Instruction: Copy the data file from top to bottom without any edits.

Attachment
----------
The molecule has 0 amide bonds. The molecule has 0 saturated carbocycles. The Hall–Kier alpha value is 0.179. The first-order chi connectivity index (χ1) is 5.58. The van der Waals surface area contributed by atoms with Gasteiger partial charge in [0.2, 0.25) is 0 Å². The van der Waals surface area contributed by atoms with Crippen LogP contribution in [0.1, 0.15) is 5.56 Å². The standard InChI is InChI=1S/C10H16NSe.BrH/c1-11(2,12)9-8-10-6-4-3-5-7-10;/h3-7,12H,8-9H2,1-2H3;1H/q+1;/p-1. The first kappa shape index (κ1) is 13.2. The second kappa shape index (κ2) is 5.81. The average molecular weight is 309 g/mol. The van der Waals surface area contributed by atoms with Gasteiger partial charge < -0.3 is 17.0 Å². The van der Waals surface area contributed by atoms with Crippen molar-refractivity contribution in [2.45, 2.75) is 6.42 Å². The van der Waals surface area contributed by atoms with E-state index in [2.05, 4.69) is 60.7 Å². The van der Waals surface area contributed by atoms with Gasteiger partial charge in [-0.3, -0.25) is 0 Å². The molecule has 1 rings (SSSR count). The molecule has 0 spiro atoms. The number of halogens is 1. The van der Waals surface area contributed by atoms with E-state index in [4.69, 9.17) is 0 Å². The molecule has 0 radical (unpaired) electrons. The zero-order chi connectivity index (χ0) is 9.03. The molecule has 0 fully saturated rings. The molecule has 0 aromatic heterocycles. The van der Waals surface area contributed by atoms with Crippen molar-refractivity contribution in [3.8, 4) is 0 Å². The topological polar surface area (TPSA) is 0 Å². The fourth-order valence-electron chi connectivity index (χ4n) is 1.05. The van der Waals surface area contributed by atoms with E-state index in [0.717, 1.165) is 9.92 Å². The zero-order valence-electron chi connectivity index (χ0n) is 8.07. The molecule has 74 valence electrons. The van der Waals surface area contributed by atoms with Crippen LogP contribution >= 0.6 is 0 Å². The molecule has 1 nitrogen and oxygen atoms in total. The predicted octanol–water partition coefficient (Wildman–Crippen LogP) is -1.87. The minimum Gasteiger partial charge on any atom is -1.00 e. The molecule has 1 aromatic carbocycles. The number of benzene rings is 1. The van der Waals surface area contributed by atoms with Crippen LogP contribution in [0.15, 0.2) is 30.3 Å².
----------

The molecule has 0 amide bonds. The molecule has 0 saturated carbocycles. The Hall–Kier alpha value is 0.179. The first-order chi connectivity index (χ1) is 5.58. The van der Waals surface area contributed by atoms with Gasteiger partial charge in [0.2, 0.25) is 0 Å². The van der Waals surface area contributed by atoms with Crippen LogP contribution in [0.1, 0.15) is 5.56 Å². The standard InChI is InChI=1S/C10H16NSe.BrH/c1-11(2,12)9-8-10-6-4-3-5-7-10;/h3-7,12H,8-9H2,1-2H3;1H/q+1;/p-1. The first kappa shape index (κ1) is 13.2. The second kappa shape index (κ2) is 5.81. The average molecular weight is 309 g/mol. The van der Waals surface area contributed by atoms with Gasteiger partial charge < -0.3 is 17.0 Å². The van der Waals surface area contributed by atoms with Crippen molar-refractivity contribution in [2.45, 2.75) is 6.42 Å². The van der Waals surface area contributed by atoms with E-state index in [2.05, 4.69) is 60.7 Å². The van der Waals surface area contributed by atoms with Gasteiger partial charge in [-0.3, -0.25) is 0 Å². The molecule has 1 rings (SSSR count). The molecule has 0 spiro atoms. The number of halogens is 1. The van der Waals surface area contributed by atoms with E-state index in [4.69, 9.17) is 0 Å². The molecule has 0 radical (unpaired) electrons. The zero-order chi connectivity index (χ0) is 9.03. The molecule has 0 fully saturated rings. The molecule has 0 aromatic heterocycles. The van der Waals surface area contributed by atoms with Crippen molar-refractivity contribution in [3.8, 4) is 0 Å². The topological polar surface area (TPSA) is 0 Å². The fourth-order valence-electron chi connectivity index (χ4n) is 1.05. The van der Waals surface area contributed by atoms with E-state index in [0.717, 1.165) is 9.92 Å². The zero-order valence-electron chi connectivity index (χ0n) is 8.07. The molecule has 74 valence electrons. The van der Waals surface area contributed by atoms with Crippen LogP contribution >= 0.6 is 0 Å². The molecule has 1 nitrogen and oxygen atoms in total. The predicted octanol–water partition coefficient (Wildman–Crippen LogP) is -1.87. The minimum Gasteiger partial charge on any atom is -1.00 e. The molecule has 1 aromatic carbocycles. The number of benzene rings is 1. The van der Waals surface area contributed by atoms with Crippen LogP contribution in [0.15, 0.2) is 30.3 Å².